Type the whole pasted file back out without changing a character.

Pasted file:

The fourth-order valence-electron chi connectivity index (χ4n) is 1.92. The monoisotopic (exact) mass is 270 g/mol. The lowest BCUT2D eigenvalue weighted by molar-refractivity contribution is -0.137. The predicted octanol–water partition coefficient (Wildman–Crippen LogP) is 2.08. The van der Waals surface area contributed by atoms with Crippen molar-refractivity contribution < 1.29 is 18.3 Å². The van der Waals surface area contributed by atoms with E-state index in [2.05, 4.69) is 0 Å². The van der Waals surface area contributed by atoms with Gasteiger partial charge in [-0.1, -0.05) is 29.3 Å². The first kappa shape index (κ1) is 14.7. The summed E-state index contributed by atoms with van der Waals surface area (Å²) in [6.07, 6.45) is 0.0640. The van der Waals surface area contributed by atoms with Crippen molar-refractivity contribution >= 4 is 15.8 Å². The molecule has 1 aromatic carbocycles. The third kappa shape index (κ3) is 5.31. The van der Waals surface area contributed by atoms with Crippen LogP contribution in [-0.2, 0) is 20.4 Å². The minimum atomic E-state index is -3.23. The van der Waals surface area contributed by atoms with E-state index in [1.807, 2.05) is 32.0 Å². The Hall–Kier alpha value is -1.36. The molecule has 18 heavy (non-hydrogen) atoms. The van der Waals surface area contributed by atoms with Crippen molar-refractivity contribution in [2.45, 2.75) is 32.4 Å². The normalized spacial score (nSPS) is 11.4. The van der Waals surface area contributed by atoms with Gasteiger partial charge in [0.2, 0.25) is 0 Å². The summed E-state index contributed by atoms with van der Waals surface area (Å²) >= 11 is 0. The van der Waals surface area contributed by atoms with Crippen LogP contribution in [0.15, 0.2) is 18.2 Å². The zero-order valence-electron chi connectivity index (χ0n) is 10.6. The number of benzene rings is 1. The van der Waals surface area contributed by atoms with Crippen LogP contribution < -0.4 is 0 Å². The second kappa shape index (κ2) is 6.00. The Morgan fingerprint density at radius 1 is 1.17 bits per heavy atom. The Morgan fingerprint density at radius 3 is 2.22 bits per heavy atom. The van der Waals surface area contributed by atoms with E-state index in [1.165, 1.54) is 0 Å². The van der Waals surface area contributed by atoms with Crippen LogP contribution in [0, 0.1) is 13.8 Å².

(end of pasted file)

The fourth-order valence-electron chi connectivity index (χ4n) is 1.92. The monoisotopic (exact) mass is 270 g/mol. The lowest BCUT2D eigenvalue weighted by molar-refractivity contribution is -0.137. The predicted octanol–water partition coefficient (Wildman–Crippen LogP) is 2.08. The van der Waals surface area contributed by atoms with Crippen molar-refractivity contribution < 1.29 is 18.3 Å². The van der Waals surface area contributed by atoms with E-state index in [2.05, 4.69) is 0 Å². The van der Waals surface area contributed by atoms with Gasteiger partial charge in [-0.1, -0.05) is 29.3 Å². The first kappa shape index (κ1) is 14.7. The summed E-state index contributed by atoms with van der Waals surface area (Å²) in [6.07, 6.45) is 0.0640. The van der Waals surface area contributed by atoms with Crippen molar-refractivity contribution >= 4 is 15.8 Å². The molecule has 1 aromatic carbocycles. The third kappa shape index (κ3) is 5.31. The van der Waals surface area contributed by atoms with Crippen LogP contribution in [-0.2, 0) is 20.4 Å². The minimum atomic E-state index is -3.23. The van der Waals surface area contributed by atoms with E-state index in [1.807, 2.05) is 32.0 Å². The Hall–Kier alpha value is -1.36. The molecule has 18 heavy (non-hydrogen) atoms. The van der Waals surface area contributed by atoms with Crippen molar-refractivity contribution in [2.45, 2.75) is 32.4 Å². The normalized spacial score (nSPS) is 11.4. The van der Waals surface area contributed by atoms with Gasteiger partial charge in [0.2, 0.25) is 0 Å². The summed E-state index contributed by atoms with van der Waals surface area (Å²) >= 11 is 0. The van der Waals surface area contributed by atoms with Crippen LogP contribution in [0.15, 0.2) is 18.2 Å². The zero-order valence-electron chi connectivity index (χ0n) is 10.6. The number of benzene rings is 1. The van der Waals surface area contributed by atoms with Crippen LogP contribution < -0.4 is 0 Å². The second kappa shape index (κ2) is 6.00. The Morgan fingerprint density at radius 1 is 1.17 bits per heavy atom. The Morgan fingerprint density at radius 3 is 2.22 bits per heavy atom. The van der Waals surface area contributed by atoms with E-state index in [1.165, 1.54) is 0 Å². The van der Waals surface area contributed by atoms with Crippen LogP contribution in [0, 0.1) is 13.8 Å².